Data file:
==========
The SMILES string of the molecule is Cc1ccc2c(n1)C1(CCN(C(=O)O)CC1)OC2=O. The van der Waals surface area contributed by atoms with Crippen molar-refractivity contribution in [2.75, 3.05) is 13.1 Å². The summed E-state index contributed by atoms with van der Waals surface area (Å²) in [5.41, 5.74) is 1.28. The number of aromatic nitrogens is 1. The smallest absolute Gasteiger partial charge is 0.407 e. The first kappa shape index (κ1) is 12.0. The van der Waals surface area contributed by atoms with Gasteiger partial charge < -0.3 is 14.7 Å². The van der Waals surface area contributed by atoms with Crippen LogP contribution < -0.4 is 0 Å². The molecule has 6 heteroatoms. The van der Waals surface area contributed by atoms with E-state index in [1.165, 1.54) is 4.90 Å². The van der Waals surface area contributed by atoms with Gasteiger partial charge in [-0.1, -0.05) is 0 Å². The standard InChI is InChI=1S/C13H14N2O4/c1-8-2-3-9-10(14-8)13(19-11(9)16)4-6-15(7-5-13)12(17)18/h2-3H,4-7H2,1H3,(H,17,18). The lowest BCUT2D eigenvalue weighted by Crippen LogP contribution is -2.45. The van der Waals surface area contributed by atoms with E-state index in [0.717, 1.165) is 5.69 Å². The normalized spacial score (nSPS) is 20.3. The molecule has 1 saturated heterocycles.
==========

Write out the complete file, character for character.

The SMILES string of the molecule is Cc1ccc2c(n1)C1(CCN(C(=O)O)CC1)OC2=O. The van der Waals surface area contributed by atoms with Crippen molar-refractivity contribution in [2.75, 3.05) is 13.1 Å². The summed E-state index contributed by atoms with van der Waals surface area (Å²) in [5.41, 5.74) is 1.28. The number of aromatic nitrogens is 1. The smallest absolute Gasteiger partial charge is 0.407 e. The first kappa shape index (κ1) is 12.0. The van der Waals surface area contributed by atoms with Gasteiger partial charge < -0.3 is 14.7 Å². The van der Waals surface area contributed by atoms with Crippen LogP contribution < -0.4 is 0 Å². The molecule has 6 heteroatoms. The van der Waals surface area contributed by atoms with E-state index in [1.165, 1.54) is 4.90 Å². The van der Waals surface area contributed by atoms with Gasteiger partial charge in [-0.1, -0.05) is 0 Å². The standard InChI is InChI=1S/C13H14N2O4/c1-8-2-3-9-10(14-8)13(19-11(9)16)4-6-15(7-5-13)12(17)18/h2-3H,4-7H2,1H3,(H,17,18). The lowest BCUT2D eigenvalue weighted by Crippen LogP contribution is -2.45. The van der Waals surface area contributed by atoms with E-state index in [0.717, 1.165) is 5.69 Å². The normalized spacial score (nSPS) is 20.3. The molecule has 1 saturated heterocycles.